21 May 2018 — A German court has ruled that beer can’t be described as “wholesome” or imply that drinking it is beneficial to health after a consumer rights group challenged a brewer which has been using a specific German term in its advertising since around 1900.

The German word “bekoemmlich” does not have a literal English translation but means something close to “wholesome” and implies healthy connotations as well as inferring tastiness.

Leutkirch- based Clemens Härle Brewery has been using the term in its beer advertising for more than a century, but after the recent case, the brewers have been banned from using “bekoemmlich” following the ruling at the German Federal Court of Justice.

The court upheld a lower court finding that the word cannot be used in adverts for beverages with more than 1.2 percent alcohol content, following the challenge by the Association of Social-Minded Competition (VSW) – a lobby group focused on advertising inaccuracies – which claimed that the term was misleading and didn’t comply with EU regulations governing alcohol advertising.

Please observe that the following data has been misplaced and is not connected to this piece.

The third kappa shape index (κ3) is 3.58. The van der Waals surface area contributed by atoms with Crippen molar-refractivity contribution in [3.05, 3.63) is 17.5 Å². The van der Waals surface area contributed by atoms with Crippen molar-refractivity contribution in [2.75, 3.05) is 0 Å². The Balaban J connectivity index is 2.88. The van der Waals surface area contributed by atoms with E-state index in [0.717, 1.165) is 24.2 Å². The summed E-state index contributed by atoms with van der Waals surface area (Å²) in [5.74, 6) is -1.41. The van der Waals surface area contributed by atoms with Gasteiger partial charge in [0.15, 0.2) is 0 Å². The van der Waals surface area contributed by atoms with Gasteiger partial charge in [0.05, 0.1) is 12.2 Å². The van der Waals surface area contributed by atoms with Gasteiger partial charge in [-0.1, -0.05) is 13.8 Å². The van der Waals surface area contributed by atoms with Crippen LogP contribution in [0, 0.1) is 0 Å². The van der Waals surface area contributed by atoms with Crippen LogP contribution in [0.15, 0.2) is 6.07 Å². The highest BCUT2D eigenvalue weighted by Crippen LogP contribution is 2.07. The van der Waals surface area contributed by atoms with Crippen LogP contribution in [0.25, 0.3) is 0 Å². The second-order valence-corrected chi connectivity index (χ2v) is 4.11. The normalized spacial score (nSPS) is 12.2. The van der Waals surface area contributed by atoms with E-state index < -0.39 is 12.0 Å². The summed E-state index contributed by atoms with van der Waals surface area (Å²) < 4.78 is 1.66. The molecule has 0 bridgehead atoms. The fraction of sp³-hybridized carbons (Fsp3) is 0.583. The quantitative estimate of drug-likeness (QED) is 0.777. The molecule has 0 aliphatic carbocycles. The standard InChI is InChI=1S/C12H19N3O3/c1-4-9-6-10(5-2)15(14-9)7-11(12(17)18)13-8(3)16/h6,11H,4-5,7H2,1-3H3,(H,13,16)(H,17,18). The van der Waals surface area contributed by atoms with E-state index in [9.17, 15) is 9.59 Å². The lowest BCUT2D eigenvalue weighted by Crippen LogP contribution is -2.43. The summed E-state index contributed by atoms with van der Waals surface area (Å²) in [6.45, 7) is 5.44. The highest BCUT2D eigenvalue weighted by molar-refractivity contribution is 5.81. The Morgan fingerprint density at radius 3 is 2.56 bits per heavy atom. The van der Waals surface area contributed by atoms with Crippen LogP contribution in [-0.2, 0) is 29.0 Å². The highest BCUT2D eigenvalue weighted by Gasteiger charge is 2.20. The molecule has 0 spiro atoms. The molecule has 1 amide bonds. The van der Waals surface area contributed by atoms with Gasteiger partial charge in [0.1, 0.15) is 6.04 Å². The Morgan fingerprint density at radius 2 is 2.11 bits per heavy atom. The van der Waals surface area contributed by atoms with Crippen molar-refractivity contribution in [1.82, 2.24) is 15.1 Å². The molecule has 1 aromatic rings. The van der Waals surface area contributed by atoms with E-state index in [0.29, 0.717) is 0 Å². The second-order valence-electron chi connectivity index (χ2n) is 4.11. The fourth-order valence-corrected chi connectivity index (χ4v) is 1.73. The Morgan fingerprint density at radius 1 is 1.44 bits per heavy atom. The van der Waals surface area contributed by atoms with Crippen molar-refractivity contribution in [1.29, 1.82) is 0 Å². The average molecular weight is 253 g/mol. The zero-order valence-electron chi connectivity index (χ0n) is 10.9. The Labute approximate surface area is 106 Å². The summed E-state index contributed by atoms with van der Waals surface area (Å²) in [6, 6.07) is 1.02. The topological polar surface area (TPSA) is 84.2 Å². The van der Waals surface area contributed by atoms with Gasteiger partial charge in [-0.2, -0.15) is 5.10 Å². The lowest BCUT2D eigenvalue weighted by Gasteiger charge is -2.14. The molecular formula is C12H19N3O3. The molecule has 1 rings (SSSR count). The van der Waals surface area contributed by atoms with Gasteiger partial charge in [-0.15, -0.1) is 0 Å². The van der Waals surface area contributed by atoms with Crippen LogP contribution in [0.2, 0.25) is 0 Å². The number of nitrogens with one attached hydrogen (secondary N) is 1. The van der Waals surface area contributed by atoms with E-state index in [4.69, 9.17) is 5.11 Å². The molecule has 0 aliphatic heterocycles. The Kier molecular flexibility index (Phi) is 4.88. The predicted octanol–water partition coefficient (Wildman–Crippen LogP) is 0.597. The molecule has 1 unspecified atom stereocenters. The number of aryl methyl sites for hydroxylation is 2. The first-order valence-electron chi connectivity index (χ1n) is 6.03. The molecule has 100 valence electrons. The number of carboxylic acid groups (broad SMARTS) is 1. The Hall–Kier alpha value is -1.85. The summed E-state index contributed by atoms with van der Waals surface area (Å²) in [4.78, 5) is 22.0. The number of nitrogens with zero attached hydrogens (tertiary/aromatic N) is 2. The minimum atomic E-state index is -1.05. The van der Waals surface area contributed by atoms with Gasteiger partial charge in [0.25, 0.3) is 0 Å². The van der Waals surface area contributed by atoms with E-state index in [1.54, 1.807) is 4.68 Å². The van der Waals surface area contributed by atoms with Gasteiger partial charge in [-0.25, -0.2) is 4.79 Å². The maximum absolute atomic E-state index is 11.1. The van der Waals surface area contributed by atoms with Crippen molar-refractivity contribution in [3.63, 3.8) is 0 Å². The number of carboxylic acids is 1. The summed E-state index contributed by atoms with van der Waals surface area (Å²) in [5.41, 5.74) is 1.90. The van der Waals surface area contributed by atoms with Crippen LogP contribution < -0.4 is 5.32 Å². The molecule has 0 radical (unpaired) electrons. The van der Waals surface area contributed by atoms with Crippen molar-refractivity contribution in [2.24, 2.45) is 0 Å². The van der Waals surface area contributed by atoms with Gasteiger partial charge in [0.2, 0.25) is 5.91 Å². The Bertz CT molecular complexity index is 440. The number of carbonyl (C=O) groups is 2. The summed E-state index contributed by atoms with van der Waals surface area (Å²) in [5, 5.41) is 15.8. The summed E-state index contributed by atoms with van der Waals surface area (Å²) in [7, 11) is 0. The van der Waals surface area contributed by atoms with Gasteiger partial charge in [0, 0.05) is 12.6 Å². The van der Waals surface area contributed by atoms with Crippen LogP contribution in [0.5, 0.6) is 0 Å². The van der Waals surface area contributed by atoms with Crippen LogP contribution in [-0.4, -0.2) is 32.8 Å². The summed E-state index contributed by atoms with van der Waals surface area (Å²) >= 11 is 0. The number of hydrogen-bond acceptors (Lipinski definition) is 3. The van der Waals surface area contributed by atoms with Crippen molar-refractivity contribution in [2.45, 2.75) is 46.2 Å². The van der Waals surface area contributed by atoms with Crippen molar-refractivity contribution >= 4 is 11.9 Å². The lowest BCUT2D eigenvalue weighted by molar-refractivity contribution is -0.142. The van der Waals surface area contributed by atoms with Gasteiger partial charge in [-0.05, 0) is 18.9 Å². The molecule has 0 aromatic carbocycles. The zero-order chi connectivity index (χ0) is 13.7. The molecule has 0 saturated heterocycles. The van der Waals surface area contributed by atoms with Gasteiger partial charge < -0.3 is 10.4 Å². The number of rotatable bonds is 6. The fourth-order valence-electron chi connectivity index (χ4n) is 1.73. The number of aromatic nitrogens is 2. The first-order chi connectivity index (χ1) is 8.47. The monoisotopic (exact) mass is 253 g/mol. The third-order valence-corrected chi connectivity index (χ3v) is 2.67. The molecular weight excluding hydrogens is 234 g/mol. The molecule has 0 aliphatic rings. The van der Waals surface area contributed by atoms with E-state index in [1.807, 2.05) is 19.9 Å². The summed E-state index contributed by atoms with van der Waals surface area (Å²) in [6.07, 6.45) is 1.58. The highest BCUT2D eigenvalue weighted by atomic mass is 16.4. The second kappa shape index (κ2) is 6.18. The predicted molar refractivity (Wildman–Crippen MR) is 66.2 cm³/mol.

There was some debate about what the word means or how the public perceives it. Some understand it to mean “healthy,” “digestible” and even “beneficial,” and when it describes food, “bekoemmlich” can also be interpreted as easily absorbed.

A lower court in Stuttgart has previously said that the word was inaccurate because it creates an association of health benefits from beer, which led the German brewers to appeal against this at a higher court. The beer ruling comes a few years after a similar row raged over the use of the same word in alcohol labeling. Back in 2012, the EU Court of Justice banned a German wine cooperative from using the term on its “mild” range.

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